The Rahway River winds lazily through Cranford, inspiring the town's nickname, the Venice of New Jersey. Luckily, it's too shallow for motored navigation, leaving it the domain of rowers, intrepid and not so much. Back in the day, Cranford residents enjoyed many river festivals, with pageants of intricately-decorated rafts floating downstream. The Rahway also had a major influence on local architecture: many of the Victorian-era homes in the northern part of town show prettier faces on the river side than they do to the streets in front of them.
Boathouses for several canoe clubs once dotted the banks, but today, things are a lot quieter on the Rahway, with just one clubhouse still in operation and renting canoes and kayaks to the public. Ivan and I capitalized on one of this summer's overcast and hot Sunday mornings to venture onto the river.
The route runs through what's probably the curviest part of the river in town, which means that you float under two roads and a total of five bridges from your start on Springfield Avenue to the part of the river near Nomahegan Park where it gets too shallow to row. In between, you get the feeling of being in a much smaller, less densely populated town than you experience by driving through. More than a few of the backyards have small docks or patios directly on the river and overturned canoes on the lawn, waiting for their next adventure. I wished I'd lived there when I was a kid: I'd have probably driven my parents crazy, pleading for a boat of my own.
I'd done the paddle once before with a friend who grew up in town and knew the ins and outs of the river, but that was several years ago and there were far more people out canoeing. In fact, if memory serves, we also ran into one or two kayakers with rods and reels, trying their luck after the state stocked the river. This more recent trip was much more sedate, with only a few other rowers out there.
For intrepid rowers, this is a walk in the park -- no real discernible current, no rapids, just a gentle trip helped along by an occasional paddle. For those who aren't as skilled, there are more than a couple of hazards to make it interesting, mostly caused by rogue tree branches spanning portions of the river. While we were keeping our eyes and ears trained for birds and other wildlife, we had to keep on our toes as not to head straight into a branch. Our biggest challenge was a slalom of sorts, with a large branch hanging low across most of the width of the river at one point, followed by a shorter but still substantial branch coming across the other side just a few yards down. We navigated the course successfully on the way out, but the way back was a little more challenging, with the front end of the canoe grounding against the bank and me with my face squarely in a nice bit of greenery. What is it that they say about 'leaves of three'? Who the heck gets a poison ivy rash from canoeing?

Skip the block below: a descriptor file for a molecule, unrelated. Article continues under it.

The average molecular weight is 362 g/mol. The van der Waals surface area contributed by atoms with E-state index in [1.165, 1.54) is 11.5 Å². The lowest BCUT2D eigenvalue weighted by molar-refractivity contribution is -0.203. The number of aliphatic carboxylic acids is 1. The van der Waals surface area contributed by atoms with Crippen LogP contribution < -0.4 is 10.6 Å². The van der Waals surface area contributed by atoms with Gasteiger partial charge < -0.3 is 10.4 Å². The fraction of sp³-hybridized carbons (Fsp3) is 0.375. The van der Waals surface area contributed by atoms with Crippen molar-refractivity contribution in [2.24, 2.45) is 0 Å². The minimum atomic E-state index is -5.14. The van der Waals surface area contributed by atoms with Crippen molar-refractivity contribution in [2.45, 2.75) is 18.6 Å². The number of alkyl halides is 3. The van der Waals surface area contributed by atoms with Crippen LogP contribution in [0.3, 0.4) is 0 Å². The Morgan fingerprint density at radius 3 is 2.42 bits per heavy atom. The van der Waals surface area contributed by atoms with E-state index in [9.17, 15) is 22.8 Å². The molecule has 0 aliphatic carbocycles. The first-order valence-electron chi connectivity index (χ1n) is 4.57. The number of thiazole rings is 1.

Many naturalists wouldn't have much hope for interesting encounters on a suburban paddle, but we either saw or heard about a dozen bird species. I was a little disappointed not to see any herons or egrets, particularly my favorite, the black-crowned night heron, but we did see three turtles resting on an old log, and some fish swimming about in shallower waters. We even saw a young deer browsing the brush at the edge of somebody's backyard.
Verdict? If you've got a hankering to get out on the water and you can't make the drive out to less populated spots, the Rahway in Cranford is your ticket. You can even take public transportation to get there: the canoe club is a quick, half-mile walk from the NJ Transit station. Just be careful getting your kayak onto the train.
By the way, it wasn't poison ivy, after all, but it didn't hurt to take some precautions when I got home.